"The Df is not "Retro" the Df is a camera with dials and wheels, proven to be good for most of the artist in the past"
No, the camera is "retro". If it were simply a Nikon DSLR "with dials and wheels", they wouldn't have given the Df such a small, shallow grip and wouldn't have moved the shutter button to the top plate. They would have preserved the deep, sculpted grip of their other DSLRs, along with the shutter button's ergonomic position atop the grip. But instead, they threw out these ergonomic considerations in favor of "retro". Also, do you seriously think the leatherette atop the viewfinder was put there by accident? Of course not! It was put there for "retro" style.
If they really wanted to just offer a camera with dials and wheels, they could have just put these wheels and dials on one of their other DSLR bodies, for example the D610 body, and offered it as a "dials and wheels" variant of the D610! Call it the D610f! Instead, they went with a full faux "retro" design.
ArunasS: In a way it's a nice camera, however D600/610 is not worse for a lot less. It's all about feeling and looks. OK, I could be possibly interested, if the size and weight is somewhere like my old lovely FM3a.
@Anastigmat - nevertheless, it hasn't kept the best photographers from doing great photography even in the harshest conditions. Just ask NatGeo photographers who regularly shoot in such extreme conditions with their battery-powered gear, from the jungles of the Amazon to highest peaks of Antarctica. Heck, they're even shooting video in these conditions!
Here are the photos (shot with DSLR) from that expedition, shot by Cory Richards:
So I have to laugh when people bring up the notion that DSLRs can't handle severe, tough conditions (unlike-- supposedly-- old film SLRs). They can, and they do. And it doesn't get any worse than those conditions!
Besides, in such harsh and demanding conditions, it can be a BIG advantage to not have to pop open the back of your camera every 36 shots to unload and load film!
Vitruvius: It makes perfect sense that the filthy rich purists are more likely to drop big cash on a sexy exclusive camera that the Joneses don't have if it DOESN'T have video (although it has HDMI) or wireless (even though those feature probably cost pennies), but for $2750 this thing dosn't even have 1/8000 shutter speed! I am sure some purist will get their shorts in a knot just because it has live view. Interesting that Nikon decided to fill the void that Hasselblad failed to fill.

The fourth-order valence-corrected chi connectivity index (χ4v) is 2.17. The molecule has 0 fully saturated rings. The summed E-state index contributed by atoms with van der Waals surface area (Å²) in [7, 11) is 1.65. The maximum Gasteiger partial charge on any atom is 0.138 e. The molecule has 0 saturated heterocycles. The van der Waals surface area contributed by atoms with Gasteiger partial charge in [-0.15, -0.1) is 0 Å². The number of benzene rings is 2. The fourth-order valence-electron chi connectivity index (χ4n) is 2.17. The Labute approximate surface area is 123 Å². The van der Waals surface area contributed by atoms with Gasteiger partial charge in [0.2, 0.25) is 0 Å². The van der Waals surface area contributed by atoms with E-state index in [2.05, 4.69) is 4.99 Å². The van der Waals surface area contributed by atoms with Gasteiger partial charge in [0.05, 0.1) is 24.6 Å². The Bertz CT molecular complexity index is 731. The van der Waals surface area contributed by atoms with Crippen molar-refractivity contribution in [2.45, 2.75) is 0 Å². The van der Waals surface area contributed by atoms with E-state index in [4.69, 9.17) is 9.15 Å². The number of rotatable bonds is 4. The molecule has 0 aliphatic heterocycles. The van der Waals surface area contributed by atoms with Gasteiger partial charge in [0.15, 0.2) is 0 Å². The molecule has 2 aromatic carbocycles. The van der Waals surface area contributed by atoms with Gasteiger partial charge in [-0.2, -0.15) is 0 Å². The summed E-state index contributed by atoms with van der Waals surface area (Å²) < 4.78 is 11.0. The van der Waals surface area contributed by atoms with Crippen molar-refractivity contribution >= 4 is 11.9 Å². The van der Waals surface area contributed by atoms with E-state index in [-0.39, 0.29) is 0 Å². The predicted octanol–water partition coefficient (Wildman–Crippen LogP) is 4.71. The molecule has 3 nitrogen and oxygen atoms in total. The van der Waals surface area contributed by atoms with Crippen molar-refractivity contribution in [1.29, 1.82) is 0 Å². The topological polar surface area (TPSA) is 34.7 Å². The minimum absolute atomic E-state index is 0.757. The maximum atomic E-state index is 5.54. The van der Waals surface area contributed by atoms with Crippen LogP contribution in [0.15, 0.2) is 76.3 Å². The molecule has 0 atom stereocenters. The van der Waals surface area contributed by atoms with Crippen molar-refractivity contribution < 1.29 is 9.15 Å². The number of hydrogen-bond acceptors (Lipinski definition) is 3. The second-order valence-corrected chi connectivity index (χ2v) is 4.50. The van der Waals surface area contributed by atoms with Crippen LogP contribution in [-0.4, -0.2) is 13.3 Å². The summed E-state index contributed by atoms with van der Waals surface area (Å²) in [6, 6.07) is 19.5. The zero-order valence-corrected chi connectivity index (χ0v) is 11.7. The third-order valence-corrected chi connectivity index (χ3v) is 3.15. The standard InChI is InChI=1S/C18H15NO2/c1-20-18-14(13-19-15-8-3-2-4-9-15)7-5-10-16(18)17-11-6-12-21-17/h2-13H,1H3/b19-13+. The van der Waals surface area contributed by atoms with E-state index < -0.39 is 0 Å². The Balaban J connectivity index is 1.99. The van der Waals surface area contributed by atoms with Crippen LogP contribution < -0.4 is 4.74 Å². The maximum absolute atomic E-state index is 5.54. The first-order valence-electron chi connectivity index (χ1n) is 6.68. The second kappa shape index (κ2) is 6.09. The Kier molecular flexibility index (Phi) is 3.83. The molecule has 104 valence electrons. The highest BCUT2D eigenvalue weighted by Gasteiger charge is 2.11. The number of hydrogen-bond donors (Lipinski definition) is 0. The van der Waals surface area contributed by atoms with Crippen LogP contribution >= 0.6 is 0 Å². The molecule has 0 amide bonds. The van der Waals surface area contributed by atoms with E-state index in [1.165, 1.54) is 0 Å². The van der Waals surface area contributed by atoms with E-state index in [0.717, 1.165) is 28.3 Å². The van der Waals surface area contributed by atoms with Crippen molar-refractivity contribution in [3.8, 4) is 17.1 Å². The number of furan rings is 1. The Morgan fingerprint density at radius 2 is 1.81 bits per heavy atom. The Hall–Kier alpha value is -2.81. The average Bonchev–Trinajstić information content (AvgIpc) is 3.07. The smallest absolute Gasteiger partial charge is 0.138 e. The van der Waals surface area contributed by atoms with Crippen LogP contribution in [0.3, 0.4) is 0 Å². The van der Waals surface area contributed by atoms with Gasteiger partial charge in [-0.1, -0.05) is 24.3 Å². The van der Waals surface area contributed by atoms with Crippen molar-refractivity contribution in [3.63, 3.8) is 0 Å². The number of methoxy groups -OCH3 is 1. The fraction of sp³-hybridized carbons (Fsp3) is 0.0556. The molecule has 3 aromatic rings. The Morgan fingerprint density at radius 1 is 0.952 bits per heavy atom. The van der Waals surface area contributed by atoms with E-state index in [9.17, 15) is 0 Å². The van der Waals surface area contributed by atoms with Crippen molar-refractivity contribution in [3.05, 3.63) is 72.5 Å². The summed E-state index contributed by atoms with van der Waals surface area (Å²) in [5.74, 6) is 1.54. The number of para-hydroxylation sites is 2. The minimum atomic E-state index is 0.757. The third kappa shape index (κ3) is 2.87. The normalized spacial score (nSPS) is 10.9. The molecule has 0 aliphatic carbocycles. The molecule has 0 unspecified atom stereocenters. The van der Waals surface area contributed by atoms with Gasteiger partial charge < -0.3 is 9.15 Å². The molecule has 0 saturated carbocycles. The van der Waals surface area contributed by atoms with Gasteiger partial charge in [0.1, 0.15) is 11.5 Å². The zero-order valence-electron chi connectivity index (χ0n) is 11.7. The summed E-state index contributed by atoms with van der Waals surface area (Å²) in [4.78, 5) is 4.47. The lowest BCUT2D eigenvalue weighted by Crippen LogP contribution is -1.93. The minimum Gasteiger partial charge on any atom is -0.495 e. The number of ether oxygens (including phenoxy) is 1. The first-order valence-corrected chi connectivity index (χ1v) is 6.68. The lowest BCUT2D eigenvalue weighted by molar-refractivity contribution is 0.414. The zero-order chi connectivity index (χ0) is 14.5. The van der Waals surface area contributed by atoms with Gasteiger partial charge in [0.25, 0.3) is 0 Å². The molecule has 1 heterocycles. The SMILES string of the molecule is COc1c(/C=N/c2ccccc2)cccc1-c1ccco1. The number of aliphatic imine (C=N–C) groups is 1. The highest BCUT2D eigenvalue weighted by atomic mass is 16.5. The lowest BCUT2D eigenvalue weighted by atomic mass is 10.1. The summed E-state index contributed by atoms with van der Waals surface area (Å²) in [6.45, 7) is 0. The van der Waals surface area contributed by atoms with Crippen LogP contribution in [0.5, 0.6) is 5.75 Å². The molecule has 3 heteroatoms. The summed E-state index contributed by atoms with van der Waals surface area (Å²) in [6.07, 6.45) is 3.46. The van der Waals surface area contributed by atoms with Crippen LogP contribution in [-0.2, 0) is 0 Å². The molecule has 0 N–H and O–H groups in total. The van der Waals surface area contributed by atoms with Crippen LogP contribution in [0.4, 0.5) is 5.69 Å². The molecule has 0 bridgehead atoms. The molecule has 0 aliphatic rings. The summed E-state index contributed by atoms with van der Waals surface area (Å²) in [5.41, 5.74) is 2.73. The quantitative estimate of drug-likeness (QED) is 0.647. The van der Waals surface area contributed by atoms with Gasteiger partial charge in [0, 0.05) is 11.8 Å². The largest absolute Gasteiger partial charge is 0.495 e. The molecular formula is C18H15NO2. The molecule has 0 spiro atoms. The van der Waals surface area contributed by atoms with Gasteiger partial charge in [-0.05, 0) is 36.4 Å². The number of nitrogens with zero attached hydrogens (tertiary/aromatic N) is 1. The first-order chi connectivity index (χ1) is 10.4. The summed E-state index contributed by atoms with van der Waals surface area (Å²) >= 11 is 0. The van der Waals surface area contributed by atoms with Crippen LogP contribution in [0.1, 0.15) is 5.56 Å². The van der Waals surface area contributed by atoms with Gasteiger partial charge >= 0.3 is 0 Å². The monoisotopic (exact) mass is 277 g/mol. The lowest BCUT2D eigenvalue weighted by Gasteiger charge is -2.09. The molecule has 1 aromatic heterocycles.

@HowaboutRAW - so are you saying that cameras should base their current specs on what was available 25 years ago!!!
To compete in today's market, it really helps to have specs that are competitive with today's cameras. Or if it doesn't, it should at least have a low price. One or the other. Df doesn't do either one, so it's not surprising that (according to Nikon Rumors), the demand for the Df appears to be low. Maybe Nikon likes the Df being a low volume product. But Nikon's recent financials aren't great, so the timing is bad:
"Nikon Corp cut its full-year unit sales forecast for high-end cameras for the second quarter in a row on Thursday [Nov. 7, 2013], as a dramatic fall in demand among photography hobbyists that began last year accelerated faster than expected. The company posted a 41 percent drop in operating profit to 21.9 billion yen ($222 million) for the six months ended September, saying overseas demand for pricy single-lens reflex models had remained depressed."
T3: If "retro" never existed, and this was simply a brand new design of camera, I think people would be looking at it a bit more objectively (i.e., without the cloud of nostalgia love). Instead, we would be comparing it to other DSLR designs, and be saying...
...the grip is too small and shallow, the shutter button is poorly placed, the lug straps are poorly placed especially once the straps get installed, the top plate is cluttered, the dial and control markings are tiny, the top LCD is tiny, dial markings should be illuminated to make them easier to see in lower light, few of these controls are easily reachable from normal hand holding positions, the use of a mechanical plunge cable release negates the option of electronic intervalometer and radio remotes, other body designs with larger grips accommodate larger batteries, it's pricey, etc.
But instead, the love of "retro" allows all these normal considerations to be ignored. "Retro" certainly has a powerful and odd effect.
@NCB - CSC cameras and their lenses are generally much more compact than FF DSLR gear. So you really can't make a direct comparison. People move to CSC to use slimmer, more compact gear. The Df, on the other hand, is just a FF DSLR within a FF DSLR system of lenses, minus the ergonomic considerations of your typical FF DSLR. I just don't see why Nikon couldn't just give us a full, deep grip with a shutter button on it. It would certainly be more comfortable and ergonomic. Oh, yeah, they can't do that because it would spoil the "retro"-ness of this camera. Sounds absurd and very superficial. Well, if they didn't think they should do it for retro reasons, they should have looked at their own F4 prototype from 1985:
The F4 is certainly a "retro" camera, but with a decent grip that has a shutter button on it.
Tom Caldwell: Why is it always necessary to decry the lack of good video, and of course completely choke up over "no video" there are still just a few photographers who get by with stills only and who find that video buttons and other components just get in the way.
Heavens - someone motionless with an amazing retro (d)slr with a flip lcd out the side video making the kids concert. There are already plenty of camera admirably suited for this work. Why buy this sort of camera to "do video"?
But I guess something has to be found to criticise - there seems little else.